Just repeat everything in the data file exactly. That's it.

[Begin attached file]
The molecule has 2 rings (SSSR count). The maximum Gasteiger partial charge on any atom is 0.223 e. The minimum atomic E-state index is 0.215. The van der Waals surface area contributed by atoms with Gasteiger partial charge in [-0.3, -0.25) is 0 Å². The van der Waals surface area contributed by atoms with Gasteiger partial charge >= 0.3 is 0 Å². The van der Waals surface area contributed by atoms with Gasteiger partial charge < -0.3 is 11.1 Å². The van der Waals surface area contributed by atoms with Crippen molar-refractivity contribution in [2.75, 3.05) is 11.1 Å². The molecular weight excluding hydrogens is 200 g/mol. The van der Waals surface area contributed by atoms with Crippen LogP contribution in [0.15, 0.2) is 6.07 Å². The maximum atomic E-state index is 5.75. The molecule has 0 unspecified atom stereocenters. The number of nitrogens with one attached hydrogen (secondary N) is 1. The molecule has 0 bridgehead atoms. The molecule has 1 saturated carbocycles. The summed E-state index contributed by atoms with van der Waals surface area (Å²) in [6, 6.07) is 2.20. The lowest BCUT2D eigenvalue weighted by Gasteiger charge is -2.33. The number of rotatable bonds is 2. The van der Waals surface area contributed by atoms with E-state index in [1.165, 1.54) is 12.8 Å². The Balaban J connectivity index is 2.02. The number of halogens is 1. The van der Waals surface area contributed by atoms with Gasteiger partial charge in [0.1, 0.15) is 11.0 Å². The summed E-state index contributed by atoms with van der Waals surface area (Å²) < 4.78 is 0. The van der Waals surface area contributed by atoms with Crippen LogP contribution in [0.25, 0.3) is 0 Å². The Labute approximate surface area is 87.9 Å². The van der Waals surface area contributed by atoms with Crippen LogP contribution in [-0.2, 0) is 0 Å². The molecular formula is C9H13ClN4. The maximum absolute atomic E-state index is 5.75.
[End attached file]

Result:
The molecule has 2 rings (SSSR count). The maximum Gasteiger partial charge on any atom is 0.223 e. The minimum atomic E-state index is 0.215. The van der Waals surface area contributed by atoms with Gasteiger partial charge in [-0.3, -0.25) is 0 Å². The van der Waals surface area contributed by atoms with Gasteiger partial charge >= 0.3 is 0 Å². The van der Waals surface area contributed by atoms with Gasteiger partial charge < -0.3 is 11.1 Å². The van der Waals surface area contributed by atoms with Crippen molar-refractivity contribution in [2.75, 3.05) is 11.1 Å². The molecular weight excluding hydrogens is 200 g/mol. The van der Waals surface area contributed by atoms with Crippen LogP contribution in [0.15, 0.2) is 6.07 Å². The maximum atomic E-state index is 5.75. The molecule has 0 unspecified atom stereocenters. The number of nitrogens with one attached hydrogen (secondary N) is 1. The molecule has 0 bridgehead atoms. The molecule has 1 saturated carbocycles. The summed E-state index contributed by atoms with van der Waals surface area (Å²) in [6, 6.07) is 2.20. The lowest BCUT2D eigenvalue weighted by Gasteiger charge is -2.33. The number of rotatable bonds is 2. The van der Waals surface area contributed by atoms with E-state index in [1.165, 1.54) is 12.8 Å². The Balaban J connectivity index is 2.02. The number of halogens is 1. The van der Waals surface area contributed by atoms with Gasteiger partial charge in [0.1, 0.15) is 11.0 Å². The summed E-state index contributed by atoms with van der Waals surface area (Å²) < 4.78 is 0. The van der Waals surface area contributed by atoms with Crippen LogP contribution in [0.25, 0.3) is 0 Å². The Labute approximate surface area is 87.9 Å². The van der Waals surface area contributed by atoms with Crippen LogP contribution in [-0.2, 0) is 0 Å². The molecular formula is C9H13ClN4. The maximum absolute atomic E-state index is 5.75.